Meant to get something non-fiction, but ended up getting Brave New World instead.  Which I really enjoyed! The two people I mentioned it to were quite indifferent, which surprised me.  The ending was odd though.  The conversation between John and the Controller seems a bit...indulgent somehow, quoting from various stuff, it sort of came across as Huxley having a conversation with himself.  And the end bit was...odd.  I'm not sure of the purpose.

I loved all the rhymes and sayings though, that's what really made the book awesome.  "One cubic centimetre cures ten gloomy sentiments", "a gramme is better than a damn", "When the individual feels, the community reels" and...the others I forget.

Sony Walkman Prophecies

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Re: So, what's everyone reading? (The General Books Thread)
« Reply #1478 on: July 16, 2010, 07:53:00 AM »
Reading "the metaphysics of death' now. Very dry and boring. Think i might get some Buber or Tillich next.

Re: So, what's everyone reading? (The General Books Thread)
« Reply #1479 on: July 16, 2010, 08:19:14 AM »
"the metaphysics of death"

What does that even mean?!?!???

I'm now on Carl Sagan's Cosmos again. Read it about 10 years ago and loved it. Probably one of the few books I'll keep coming back to every decade for the rest of my life...! It's also abuot time I got round to watching my Cosmos DVDs too...

Treguard of Dunshelm

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Re: So, what's everyone reading? (The General Books Thread)
« Reply #1480 on: July 16, 2010, 04:17:54 PM »
The conversation between John and the Controller seems a bit...indulgent somehow, quoting from various stuff, it sort of came across as Huxley having a conversation with himself.  And the end bit was...odd.  I'm not sure of the purpose.

I loved all the rhymes and sayings though, that's what really made the book awesome.  "One cubic centimetre cures ten gloomy sentiments", "a gramme is better than a damn", "When the individual feels, the community reels" and...the others I forget.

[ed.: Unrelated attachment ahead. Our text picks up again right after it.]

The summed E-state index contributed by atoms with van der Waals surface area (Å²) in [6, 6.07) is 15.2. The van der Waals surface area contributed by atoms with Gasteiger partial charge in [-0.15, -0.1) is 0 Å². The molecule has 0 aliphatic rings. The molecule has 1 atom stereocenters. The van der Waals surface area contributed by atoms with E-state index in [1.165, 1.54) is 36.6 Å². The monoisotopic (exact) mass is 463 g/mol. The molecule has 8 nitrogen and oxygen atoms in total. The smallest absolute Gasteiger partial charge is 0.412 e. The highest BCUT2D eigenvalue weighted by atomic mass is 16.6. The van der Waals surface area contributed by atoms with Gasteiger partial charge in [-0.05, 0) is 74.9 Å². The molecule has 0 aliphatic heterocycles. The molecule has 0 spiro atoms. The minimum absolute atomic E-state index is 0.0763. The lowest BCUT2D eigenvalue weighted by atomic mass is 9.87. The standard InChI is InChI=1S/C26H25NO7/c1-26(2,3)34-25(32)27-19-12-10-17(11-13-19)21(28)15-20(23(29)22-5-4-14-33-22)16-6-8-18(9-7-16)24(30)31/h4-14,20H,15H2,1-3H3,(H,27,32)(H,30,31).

One of my favourite books evar! It is a very odd ending - Huxley wrote a foreword (or an afterword, perhaps) some years later where he mentioned that he would change the ending to be more hopeful if he wrote it again.

I love the sayings as well. "Ending is better than mending. The more stitches, the less riches" being my favourite, it is amazing how technology has moved on so much since Huxley's day yet he was able to write something so prophetic.

vrailaine

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Re: So, what's everyone reading? (The General Books Thread)
« Reply #1481 on: July 16, 2010, 05:51:20 PM »
It's a lot better than 1984, isn't it?

Vitalstatistix

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Re: So, what's everyone reading? (The General Books Thread)
« Reply #1482 on: July 17, 2010, 09:57:44 AM »
I had similar feelings with Lunar Park as I did Glamorama - very funny and cutting for the first half or so, then it gets repetitive, serious and ridiculous.

Doomy Dwyer

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Re: So, what's everyone reading? (The General Books Thread)
« Reply #1483 on: July 19, 2010, 06:44:00 PM »
I've just started 'Blood's a Rover' by James Ellroy, only about 150 pages in but so far I'm hugely disappointed I must say. I've waited, what, six years since 'Cold Six Thousand' for this? I don't know if it's because I've changed, whether Ellroy hasn't or the fact that he's become so imitated and his style is so familiar to the point of self parody, but I'm bored completely shitless by this macho schoolboy wank fantasy. I know it's set in 1968, probably the most volatile period of the civil rights movements history, but his incessant use of 'n**ger' and variations thereof is fucking tedious to say the least. I know it's ventriloquism but he seems to be enjoying it a little too much for me. I imagine him sitting at his Remington nursing a hefty stiffy and sniffing on some panties a la Dennis Hopper in 'Blue Velvet' bashing this shit out. I dunno. I can't get into it at all. Only another 500 pages to go.
 
It doesn't help that it's vying for my attention with Nelson Swillie revealing his true identity over in Comedy Chat. Now there's drama for you. And no racist language either, which is nice.

Re: So, what's everyone reading? (The General Books Thread)
« Reply #1484 on: July 19, 2010, 09:37:22 PM »
It's a lot better than 1984, isn't it?

Yes!